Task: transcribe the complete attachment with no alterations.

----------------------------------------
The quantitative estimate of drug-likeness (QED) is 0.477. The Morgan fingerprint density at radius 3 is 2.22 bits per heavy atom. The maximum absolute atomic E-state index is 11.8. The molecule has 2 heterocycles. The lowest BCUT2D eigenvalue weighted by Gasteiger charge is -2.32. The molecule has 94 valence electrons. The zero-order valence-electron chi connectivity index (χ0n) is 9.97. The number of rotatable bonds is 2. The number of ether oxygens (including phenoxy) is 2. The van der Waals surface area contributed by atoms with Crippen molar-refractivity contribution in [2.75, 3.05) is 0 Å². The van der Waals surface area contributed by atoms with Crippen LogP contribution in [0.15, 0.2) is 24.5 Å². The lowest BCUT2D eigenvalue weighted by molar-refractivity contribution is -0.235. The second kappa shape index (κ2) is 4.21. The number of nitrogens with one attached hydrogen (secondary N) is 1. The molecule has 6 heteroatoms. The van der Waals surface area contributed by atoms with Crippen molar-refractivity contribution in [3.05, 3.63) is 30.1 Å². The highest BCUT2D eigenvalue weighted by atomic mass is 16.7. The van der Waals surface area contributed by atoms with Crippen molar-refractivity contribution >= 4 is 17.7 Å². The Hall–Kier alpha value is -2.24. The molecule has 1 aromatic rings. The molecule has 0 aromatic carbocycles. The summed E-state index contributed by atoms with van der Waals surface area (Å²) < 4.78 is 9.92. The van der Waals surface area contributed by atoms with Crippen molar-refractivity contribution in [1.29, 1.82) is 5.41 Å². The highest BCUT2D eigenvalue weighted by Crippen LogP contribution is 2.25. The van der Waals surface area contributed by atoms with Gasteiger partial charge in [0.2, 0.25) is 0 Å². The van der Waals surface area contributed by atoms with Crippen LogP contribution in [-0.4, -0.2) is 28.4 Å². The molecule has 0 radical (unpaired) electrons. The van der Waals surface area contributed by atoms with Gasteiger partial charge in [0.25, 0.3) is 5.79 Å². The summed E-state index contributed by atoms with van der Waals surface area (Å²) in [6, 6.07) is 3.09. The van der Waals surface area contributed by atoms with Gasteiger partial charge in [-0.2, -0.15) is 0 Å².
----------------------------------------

The quantitative estimate of drug-likeness (QED) is 0.477. The Morgan fingerprint density at radius 3 is 2.22 bits per heavy atom. The maximum absolute atomic E-state index is 11.8. The molecule has 2 heterocycles. The lowest BCUT2D eigenvalue weighted by Gasteiger charge is -2.32. The molecule has 94 valence electrons. The zero-order valence-electron chi connectivity index (χ0n) is 9.97. The number of rotatable bonds is 2. The number of ether oxygens (including phenoxy) is 2. The van der Waals surface area contributed by atoms with Crippen molar-refractivity contribution in [2.75, 3.05) is 0 Å². The van der Waals surface area contributed by atoms with Crippen LogP contribution in [0.15, 0.2) is 24.5 Å². The lowest BCUT2D eigenvalue weighted by molar-refractivity contribution is -0.235. The second kappa shape index (κ2) is 4.21. The number of nitrogens with one attached hydrogen (secondary N) is 1. The molecule has 6 heteroatoms. The van der Waals surface area contributed by atoms with Crippen molar-refractivity contribution in [3.05, 3.63) is 30.1 Å². The highest BCUT2D eigenvalue weighted by atomic mass is 16.7. The van der Waals surface area contributed by atoms with Crippen molar-refractivity contribution >= 4 is 17.7 Å². The Hall–Kier alpha value is -2.24. The molecule has 1 aromatic rings. The molecule has 0 aromatic carbocycles. The summed E-state index contributed by atoms with van der Waals surface area (Å²) < 4.78 is 9.92. The van der Waals surface area contributed by atoms with Crippen molar-refractivity contribution in [1.29, 1.82) is 5.41 Å². The highest BCUT2D eigenvalue weighted by Crippen LogP contribution is 2.25. The van der Waals surface area contributed by atoms with Gasteiger partial charge in [0.2, 0.25) is 0 Å². The van der Waals surface area contributed by atoms with Crippen LogP contribution in [-0.4, -0.2) is 28.4 Å². The molecule has 0 radical (unpaired) electrons. The van der Waals surface area contributed by atoms with Gasteiger partial charge in [0.25, 0.3) is 5.79 Å². The summed E-state index contributed by atoms with van der Waals surface area (Å²) in [6, 6.07) is 3.09. The van der Waals surface area contributed by atoms with Gasteiger partial charge in [-0.2, -0.15) is 0 Å².